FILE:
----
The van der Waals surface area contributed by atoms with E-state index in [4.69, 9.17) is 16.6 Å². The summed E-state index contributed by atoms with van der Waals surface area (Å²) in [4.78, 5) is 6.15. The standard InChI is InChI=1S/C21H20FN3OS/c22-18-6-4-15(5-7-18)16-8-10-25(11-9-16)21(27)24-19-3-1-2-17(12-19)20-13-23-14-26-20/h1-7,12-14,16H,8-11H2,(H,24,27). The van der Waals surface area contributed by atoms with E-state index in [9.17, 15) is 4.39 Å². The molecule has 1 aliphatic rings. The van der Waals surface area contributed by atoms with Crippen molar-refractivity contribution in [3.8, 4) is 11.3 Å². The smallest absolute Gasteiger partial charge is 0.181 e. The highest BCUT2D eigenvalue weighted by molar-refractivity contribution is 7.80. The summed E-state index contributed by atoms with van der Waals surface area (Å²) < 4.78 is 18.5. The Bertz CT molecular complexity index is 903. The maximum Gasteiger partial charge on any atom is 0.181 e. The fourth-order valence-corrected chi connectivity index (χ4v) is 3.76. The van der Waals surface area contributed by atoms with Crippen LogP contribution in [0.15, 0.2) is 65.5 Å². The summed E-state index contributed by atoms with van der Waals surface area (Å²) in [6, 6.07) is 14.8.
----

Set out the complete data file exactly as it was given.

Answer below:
The van der Waals surface area contributed by atoms with E-state index in [4.69, 9.17) is 16.6 Å². The summed E-state index contributed by atoms with van der Waals surface area (Å²) in [4.78, 5) is 6.15. The standard InChI is InChI=1S/C21H20FN3OS/c22-18-6-4-15(5-7-18)16-8-10-25(11-9-16)21(27)24-19-3-1-2-17(12-19)20-13-23-14-26-20/h1-7,12-14,16H,8-11H2,(H,24,27). The van der Waals surface area contributed by atoms with E-state index in [9.17, 15) is 4.39 Å². The molecule has 1 aliphatic rings. The van der Waals surface area contributed by atoms with Crippen molar-refractivity contribution in [3.8, 4) is 11.3 Å². The smallest absolute Gasteiger partial charge is 0.181 e. The highest BCUT2D eigenvalue weighted by molar-refractivity contribution is 7.80. The summed E-state index contributed by atoms with van der Waals surface area (Å²) < 4.78 is 18.5. The Bertz CT molecular complexity index is 903. The maximum Gasteiger partial charge on any atom is 0.181 e. The fourth-order valence-corrected chi connectivity index (χ4v) is 3.76. The van der Waals surface area contributed by atoms with Crippen LogP contribution in [0.15, 0.2) is 65.5 Å². The summed E-state index contributed by atoms with van der Waals surface area (Å²) in [6, 6.07) is 14.8.